March 23, 2018
Originally published November 3, 2008
image by Paolo Lazzarotti, Italy
The rate of formation of impact craters was vastly higher in the first 500 million years of lunar history than since then. The early extreme cratering represented the end of accretion that formed the Moon and planets by sweeping up all the planetesimal chunks of material from the birth of the solar system. The cratering rapidly declined so that for the last billion years or so it has been about the same as today. We can use the existence of crater rays and bright halos to identify young craters - typically those less than a billion years old. They should be uniformly distributed around the Moon since there have been no recent lava flows or impact basin rain of ejecta to erase them preferentially. But are they? A long time ago when I was young enough to be another person I did a quick study of the distribution of young nearside craters and thought they were random in their locations on the Moon. But when I look at the farside I get the impression that there are more large young craters there than on the nearside, and when I see images such as this one by Paolo I wonder about nearside randomness. This is a view of 30° of longitude from 60°E to the limbside of Mare Smythii at about 90°E. The crater Webb is a bottom left and Firmicus is at top left. There are no large fresh craters in this view and only a few small ones. Most conspicuous is a tiny ray crater near the left edge that is near the darkish Mare Spumans. A similar size bright crater is near Schubert at upper left. But it is very difficult to judge by eyeball if there is a lack of fresh craters. It is necessary to do a proper scientific investigation with similar quality data for all places examined. Of course we don't have that for the Moon. The Clementine images are great for looking for ray craters - at least near the equator, but at latitudes higher than 50° the lighting is too low to catch all the rayed craters. Two Japanese scientists examined 222 ray craters with diameters larger than 5 km between 43°N and 42°S on mostly farside Clementine images. They discovered that there are 1.5 times as many ray craters on the leading side of the Moon than on its trailing side. Leading refers to the side that faces in the direction of the Moon's motion around Earth. Thus my original assumption that craters should be randomly distributed was not correct, but this reported leading/trailing asymmetry may not be real since about half the Moon's circumference was not examined. Easy questions sometime become complex.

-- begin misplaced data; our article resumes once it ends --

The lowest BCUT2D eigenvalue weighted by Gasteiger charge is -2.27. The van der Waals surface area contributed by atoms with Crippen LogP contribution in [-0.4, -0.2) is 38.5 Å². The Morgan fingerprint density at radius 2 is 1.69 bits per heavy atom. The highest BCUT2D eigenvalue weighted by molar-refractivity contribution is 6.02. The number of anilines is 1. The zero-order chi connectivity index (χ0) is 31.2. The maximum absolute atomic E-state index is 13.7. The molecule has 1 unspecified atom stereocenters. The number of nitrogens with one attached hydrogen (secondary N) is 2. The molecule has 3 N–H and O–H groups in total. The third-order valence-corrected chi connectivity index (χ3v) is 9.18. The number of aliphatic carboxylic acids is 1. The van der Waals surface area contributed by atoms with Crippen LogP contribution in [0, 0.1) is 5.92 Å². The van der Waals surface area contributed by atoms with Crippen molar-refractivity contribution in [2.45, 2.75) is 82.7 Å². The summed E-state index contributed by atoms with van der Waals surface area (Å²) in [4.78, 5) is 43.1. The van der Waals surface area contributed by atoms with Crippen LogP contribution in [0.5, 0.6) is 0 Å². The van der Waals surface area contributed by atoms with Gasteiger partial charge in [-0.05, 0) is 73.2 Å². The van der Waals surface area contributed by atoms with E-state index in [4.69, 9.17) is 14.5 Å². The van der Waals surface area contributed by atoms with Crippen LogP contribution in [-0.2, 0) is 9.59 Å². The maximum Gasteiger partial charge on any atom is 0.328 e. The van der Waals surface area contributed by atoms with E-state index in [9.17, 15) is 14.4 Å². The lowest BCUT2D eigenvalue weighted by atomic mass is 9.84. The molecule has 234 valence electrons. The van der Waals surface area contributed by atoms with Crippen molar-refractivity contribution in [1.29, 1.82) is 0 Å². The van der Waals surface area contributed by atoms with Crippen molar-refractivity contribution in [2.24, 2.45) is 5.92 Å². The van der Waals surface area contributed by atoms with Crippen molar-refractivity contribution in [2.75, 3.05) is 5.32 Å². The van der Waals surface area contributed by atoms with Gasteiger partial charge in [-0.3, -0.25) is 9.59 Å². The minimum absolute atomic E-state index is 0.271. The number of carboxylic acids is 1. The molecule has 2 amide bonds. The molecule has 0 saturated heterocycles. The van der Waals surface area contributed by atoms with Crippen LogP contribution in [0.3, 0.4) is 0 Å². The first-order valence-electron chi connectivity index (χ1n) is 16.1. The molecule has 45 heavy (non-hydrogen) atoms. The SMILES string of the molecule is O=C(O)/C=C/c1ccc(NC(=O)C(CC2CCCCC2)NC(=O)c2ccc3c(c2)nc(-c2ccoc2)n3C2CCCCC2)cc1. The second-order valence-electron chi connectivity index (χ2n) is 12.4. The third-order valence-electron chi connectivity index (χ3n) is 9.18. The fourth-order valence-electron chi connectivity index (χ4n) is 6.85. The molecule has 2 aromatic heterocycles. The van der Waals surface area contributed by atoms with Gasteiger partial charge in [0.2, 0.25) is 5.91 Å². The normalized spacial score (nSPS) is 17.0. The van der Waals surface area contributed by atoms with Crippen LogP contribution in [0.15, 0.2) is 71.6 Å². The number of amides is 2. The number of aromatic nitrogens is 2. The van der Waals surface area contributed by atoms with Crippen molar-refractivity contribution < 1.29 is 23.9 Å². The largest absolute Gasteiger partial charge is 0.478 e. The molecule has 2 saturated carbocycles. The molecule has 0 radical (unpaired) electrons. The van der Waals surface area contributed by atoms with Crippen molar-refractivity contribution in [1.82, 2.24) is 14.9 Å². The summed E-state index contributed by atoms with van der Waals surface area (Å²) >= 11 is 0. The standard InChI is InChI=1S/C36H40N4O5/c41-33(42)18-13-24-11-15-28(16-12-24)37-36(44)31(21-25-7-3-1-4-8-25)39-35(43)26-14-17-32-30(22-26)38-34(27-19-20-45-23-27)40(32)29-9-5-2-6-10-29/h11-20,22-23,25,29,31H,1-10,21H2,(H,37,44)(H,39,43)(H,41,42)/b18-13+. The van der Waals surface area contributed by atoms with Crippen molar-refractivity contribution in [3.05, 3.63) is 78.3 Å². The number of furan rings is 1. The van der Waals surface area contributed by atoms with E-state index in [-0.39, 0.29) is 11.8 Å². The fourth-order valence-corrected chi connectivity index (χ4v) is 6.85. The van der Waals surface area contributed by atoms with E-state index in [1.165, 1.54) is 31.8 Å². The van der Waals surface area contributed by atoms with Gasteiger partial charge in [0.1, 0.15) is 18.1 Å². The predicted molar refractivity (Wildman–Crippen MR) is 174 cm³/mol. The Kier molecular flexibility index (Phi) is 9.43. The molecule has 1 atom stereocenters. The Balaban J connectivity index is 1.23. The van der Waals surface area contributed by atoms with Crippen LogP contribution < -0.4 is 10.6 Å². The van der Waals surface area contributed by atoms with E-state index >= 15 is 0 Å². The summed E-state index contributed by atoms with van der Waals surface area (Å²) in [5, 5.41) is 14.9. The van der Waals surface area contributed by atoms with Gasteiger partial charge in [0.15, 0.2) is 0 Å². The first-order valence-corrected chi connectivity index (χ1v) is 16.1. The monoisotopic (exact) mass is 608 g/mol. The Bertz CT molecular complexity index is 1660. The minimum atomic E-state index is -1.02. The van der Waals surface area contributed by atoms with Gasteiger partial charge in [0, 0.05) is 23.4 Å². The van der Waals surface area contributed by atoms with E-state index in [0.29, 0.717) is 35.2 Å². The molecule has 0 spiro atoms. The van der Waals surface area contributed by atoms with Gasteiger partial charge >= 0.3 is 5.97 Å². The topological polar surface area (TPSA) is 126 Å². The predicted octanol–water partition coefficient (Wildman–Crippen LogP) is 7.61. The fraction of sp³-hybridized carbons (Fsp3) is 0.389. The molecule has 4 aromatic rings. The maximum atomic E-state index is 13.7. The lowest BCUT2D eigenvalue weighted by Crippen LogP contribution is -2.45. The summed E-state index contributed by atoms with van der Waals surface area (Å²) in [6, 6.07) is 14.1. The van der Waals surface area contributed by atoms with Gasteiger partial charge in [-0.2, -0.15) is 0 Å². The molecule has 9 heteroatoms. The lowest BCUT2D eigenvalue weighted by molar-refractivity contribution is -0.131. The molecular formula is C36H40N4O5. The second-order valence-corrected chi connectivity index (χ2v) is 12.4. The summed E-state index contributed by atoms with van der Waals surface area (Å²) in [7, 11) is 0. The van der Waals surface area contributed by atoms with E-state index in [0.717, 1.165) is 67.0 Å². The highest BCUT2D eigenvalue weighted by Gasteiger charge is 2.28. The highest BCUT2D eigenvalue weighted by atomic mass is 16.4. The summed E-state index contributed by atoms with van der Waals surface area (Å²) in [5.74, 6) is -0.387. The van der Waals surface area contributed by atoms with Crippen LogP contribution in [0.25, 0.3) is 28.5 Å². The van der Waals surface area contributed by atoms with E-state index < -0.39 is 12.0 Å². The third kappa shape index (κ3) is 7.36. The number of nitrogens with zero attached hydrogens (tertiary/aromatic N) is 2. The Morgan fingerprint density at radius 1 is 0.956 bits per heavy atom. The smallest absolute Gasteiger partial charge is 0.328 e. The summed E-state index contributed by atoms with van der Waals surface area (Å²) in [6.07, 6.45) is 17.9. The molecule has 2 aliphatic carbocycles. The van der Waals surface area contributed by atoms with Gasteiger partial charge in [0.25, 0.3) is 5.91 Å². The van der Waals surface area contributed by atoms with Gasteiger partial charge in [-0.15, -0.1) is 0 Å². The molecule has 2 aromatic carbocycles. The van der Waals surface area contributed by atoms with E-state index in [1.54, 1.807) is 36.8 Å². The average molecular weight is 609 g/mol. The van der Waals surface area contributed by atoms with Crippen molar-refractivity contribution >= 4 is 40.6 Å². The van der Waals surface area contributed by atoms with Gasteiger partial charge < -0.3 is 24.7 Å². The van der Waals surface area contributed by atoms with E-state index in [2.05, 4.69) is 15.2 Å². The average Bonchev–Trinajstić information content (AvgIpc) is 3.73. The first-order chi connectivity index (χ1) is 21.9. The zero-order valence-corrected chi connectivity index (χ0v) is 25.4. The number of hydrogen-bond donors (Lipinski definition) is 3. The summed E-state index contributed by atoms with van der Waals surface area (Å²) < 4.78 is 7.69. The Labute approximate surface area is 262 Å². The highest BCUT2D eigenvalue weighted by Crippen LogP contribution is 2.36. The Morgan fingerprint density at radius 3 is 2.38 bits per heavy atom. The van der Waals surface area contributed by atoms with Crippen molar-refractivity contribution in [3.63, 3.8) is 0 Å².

Rükl plate 38
An earlier view
Yesterday's LPOD: An Old Fault?
Tomorrow's LPOD: Unequal Twins